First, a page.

Consuming too much salt suppresses cerebral blood flow and can lead to cognitive dysfunction via the gut-brain axis, according to a new study on mice. This is the first time scientists have identified a gut-brain connection linking the triad of excess dietary salt, reduced blood flow to the brain, and cognitive impairment. The paper by researchers at Weill Cornell Medicine, "Dietary Salt Promotes Neurovascular and Cognitive Dysfunction Through a Gut-Initiated TH17 Response," was published January 15 in the journal Nature Neuroscience.
Doctors recommend consuming less than 2,400 mg of dietary salt per day. Alarmingly, 90 percent of American adults consume much higher amounts of sodium on a daily basis. In fact, the average American consumes over 3,400 mg of sodium per day. To reduce your salt intake, start by paying attention to nutrition fact labels and educate yourself about how much sodium is in the foods and beverages you consume.
For this study, mice were fed a diet consisting of either 4 percent or 8 percent salt. This represented an 8- or 16-fold increase in sodium intake compared to a typical mouse diet. After eight weeks of consuming a high-salt diet, the mice were all given MRI brain scans. The mice eating excessive salt showed a 20 to 30 percent reduction in blood flow to the brain compared to mice consuming typical amounts of sodium.
Notably, the decrease in cerebral blood flow to the cortex and hippocampus was linked to mouse-like dementia symptoms. This included difficulty navigating a maze, recognizing familiar objects, and building a proper nest. The good news: When mice returned to a normal diet with less salt, both blood flow to the brain and cognitive function improved. This suggests that the detrimental effects of a high salt diet are reversible.
"The brain is extremely dependent on getting the right amount of blood at the right time. If blood flow isn't matched to what the brain needs, things go wrong," senior author Costantino Iadecola, director of the Feil Family Brain and Mind Research Institute (BMRI), said in a statement.
Iadecola and colleagues also discovered that mice who were consuming a high-salt diet developed an adaptive immune response in their guts. This response was marked by an uptick in the activity of immune cells that regulate inflammatory responses. More specifically, excessive dietary salt caused an expansion of TH17 cells in the small intestine, which resulted in a significant increase of plasma interleukin-17 (IL-17).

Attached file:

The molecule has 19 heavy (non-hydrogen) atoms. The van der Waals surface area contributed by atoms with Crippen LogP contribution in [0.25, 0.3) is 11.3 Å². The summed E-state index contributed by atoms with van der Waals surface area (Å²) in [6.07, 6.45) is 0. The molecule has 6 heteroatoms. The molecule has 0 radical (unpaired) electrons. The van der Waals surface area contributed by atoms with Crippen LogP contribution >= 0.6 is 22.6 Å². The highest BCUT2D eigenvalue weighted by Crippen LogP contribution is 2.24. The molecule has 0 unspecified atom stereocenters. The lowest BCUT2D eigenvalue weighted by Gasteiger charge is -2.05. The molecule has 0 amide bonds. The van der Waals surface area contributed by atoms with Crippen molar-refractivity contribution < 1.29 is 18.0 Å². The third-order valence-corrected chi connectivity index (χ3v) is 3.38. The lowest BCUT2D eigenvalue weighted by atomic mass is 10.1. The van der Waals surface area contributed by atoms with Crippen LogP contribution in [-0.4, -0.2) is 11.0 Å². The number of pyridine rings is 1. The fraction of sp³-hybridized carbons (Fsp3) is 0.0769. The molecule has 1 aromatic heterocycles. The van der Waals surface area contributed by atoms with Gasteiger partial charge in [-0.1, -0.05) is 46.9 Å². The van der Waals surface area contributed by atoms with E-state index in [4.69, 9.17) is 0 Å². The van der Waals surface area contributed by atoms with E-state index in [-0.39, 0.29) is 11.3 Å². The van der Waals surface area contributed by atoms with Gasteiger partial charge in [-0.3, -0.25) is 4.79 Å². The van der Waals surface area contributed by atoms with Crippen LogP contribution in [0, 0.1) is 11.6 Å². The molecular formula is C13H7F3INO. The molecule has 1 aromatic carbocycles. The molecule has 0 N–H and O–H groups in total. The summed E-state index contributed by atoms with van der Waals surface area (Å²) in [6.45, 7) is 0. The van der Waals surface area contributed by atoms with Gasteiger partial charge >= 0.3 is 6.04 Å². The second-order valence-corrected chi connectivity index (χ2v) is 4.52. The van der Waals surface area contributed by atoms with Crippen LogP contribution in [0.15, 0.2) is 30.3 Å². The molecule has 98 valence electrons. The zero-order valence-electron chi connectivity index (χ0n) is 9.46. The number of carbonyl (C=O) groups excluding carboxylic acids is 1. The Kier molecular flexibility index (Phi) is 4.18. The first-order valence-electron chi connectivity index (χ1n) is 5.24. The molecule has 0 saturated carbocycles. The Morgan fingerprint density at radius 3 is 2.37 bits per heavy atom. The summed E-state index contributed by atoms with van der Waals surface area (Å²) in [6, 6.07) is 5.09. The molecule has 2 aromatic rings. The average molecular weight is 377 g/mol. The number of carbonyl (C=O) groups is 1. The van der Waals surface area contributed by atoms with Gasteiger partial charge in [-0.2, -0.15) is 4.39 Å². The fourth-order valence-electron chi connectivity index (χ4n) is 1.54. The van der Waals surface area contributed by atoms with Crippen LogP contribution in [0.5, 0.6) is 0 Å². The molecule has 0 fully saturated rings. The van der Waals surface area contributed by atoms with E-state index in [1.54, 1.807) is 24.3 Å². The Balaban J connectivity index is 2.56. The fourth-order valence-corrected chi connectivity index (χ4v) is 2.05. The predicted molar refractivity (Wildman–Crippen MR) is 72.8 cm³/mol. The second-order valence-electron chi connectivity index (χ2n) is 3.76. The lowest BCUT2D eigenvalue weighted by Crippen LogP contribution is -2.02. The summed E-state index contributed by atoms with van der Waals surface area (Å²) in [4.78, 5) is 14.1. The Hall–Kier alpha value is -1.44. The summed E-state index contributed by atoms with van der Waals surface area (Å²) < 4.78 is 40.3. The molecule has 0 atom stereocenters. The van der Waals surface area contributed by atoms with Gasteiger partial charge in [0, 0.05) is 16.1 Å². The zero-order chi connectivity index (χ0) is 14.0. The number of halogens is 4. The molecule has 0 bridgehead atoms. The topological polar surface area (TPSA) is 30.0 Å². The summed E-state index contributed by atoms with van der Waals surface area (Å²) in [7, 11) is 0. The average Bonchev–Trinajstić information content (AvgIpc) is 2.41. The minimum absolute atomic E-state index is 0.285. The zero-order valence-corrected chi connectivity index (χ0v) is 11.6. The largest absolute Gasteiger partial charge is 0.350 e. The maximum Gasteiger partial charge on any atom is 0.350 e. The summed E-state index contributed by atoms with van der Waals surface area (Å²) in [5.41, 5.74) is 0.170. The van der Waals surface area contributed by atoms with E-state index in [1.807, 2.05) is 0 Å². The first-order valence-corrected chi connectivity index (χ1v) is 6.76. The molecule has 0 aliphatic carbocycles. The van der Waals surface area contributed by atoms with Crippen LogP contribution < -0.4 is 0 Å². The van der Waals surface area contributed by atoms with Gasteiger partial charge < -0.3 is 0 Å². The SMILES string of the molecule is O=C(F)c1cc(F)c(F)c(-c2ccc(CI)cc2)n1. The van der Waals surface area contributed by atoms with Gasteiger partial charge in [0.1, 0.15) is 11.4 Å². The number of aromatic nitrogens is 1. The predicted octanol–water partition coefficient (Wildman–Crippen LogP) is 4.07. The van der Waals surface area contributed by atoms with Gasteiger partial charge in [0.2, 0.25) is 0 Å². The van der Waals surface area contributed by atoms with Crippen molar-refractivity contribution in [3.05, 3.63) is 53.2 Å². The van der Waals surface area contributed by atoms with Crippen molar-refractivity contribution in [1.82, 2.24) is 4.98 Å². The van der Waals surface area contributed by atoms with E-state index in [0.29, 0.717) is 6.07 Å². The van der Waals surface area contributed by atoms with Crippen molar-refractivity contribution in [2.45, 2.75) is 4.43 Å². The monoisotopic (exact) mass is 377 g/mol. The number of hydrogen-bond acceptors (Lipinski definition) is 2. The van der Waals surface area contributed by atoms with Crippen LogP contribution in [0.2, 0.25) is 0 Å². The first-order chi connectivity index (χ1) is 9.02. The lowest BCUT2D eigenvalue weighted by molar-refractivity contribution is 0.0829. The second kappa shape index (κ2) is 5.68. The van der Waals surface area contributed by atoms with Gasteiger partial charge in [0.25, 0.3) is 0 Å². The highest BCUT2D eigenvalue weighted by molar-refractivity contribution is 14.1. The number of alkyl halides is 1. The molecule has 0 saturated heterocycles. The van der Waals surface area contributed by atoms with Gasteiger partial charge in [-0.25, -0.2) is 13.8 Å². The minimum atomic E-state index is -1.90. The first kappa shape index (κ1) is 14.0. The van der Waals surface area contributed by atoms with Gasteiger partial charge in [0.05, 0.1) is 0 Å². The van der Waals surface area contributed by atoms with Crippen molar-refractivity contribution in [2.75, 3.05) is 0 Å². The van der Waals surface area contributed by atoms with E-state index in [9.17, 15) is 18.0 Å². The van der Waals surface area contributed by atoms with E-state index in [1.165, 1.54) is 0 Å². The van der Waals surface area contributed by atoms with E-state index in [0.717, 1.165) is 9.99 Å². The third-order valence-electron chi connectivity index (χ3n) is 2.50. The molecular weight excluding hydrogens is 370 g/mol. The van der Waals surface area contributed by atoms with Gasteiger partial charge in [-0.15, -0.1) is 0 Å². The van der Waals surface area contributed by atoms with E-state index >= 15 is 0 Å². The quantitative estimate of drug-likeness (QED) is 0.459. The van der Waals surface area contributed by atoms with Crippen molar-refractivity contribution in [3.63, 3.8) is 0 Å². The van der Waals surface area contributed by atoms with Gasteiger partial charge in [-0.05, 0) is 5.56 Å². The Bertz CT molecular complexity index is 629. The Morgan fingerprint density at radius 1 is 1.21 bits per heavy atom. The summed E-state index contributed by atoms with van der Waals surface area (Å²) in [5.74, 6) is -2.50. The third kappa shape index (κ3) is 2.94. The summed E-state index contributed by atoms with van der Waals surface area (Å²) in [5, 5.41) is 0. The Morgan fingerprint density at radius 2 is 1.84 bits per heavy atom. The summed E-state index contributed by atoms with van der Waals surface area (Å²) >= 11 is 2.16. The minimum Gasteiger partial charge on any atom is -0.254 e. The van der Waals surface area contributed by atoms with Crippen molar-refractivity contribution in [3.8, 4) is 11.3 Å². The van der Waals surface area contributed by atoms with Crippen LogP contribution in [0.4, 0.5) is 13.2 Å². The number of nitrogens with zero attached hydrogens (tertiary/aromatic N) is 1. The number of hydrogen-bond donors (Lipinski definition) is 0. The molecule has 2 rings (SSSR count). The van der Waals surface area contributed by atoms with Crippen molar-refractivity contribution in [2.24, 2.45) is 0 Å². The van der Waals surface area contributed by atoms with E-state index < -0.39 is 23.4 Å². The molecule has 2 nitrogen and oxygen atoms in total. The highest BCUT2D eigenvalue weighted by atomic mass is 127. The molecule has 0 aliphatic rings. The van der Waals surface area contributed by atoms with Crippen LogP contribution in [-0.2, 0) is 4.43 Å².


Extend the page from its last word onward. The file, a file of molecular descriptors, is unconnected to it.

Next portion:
As the authors write in the study abstract: “The findings reveal a new gut-brain axis linking dietary habits to cognitive impairment through a gut-initiated adaptive immune response compromising brain function via circulating IL-17. Thus, the TH17 cell–IL-17 pathway is a putative target to counter the deleterious brain effects induced by dietary salt and other diseases associated with TH17 polarization.”
This research dovetails with another study from 2017, “Gut to Brain Dysbiosis: Mechanisms Linking Western Diet Consumption, the Microbiome, and Cognitive Impairment.” A growing body of evidence has found a link between the gut microbiome and cognitive function that is mediated via the gut-brain axis. (For more see, "The Microbiome-Gut-Brain Axis Relies on Your Vagus Nerve.")
The latest findings from Iadecola lab at Weill Cornell Medicine add valuable new evidence to help us better understand how the gut-brain axis influences cognition.
Giuseppe Faraco, David Brea, Lidia Garcia-Bonilla, Gang Wang, Gianfranco Racchumi, Haejoo Chang, Izaskun Buendia, Monica M. Santisteban, Steven G. Segarra, Kenzo Koizumi, Yukio Sugiyama, Michelle Murphy, Henning Voss, Joseph Anrather, Costantino Iadecola. "Dietary Salt Promotes Neurovascular and Cognitive Dysfunction Through a Gut-Initiated TH17 Response." Nature Neuroscience (Published online: January 15, 2018) DOI: 10.1038/s41593-017-0059-z
Emily E. Noble, Ted M. Hsu, and Scott E. Kanoski. "Gut to Brain Dysbiosis: Mechanisms Linking Western Diet Consumption, the Microbiome, and Cognitive Impairment." Frontiers in Behavioral Neuroscience (Published online: January 30, 2017) DOI: 10.3389/fnbeh.2017.00009
Valentin A. Pavlov and Kevin J. Tracey. "The Vagus Nerve and the Inflammatory Reflex—Linking Immunity and Metabolism." Nature Reviews Endocrinology (2012) DOI: 10.1038/nrendo.2012.189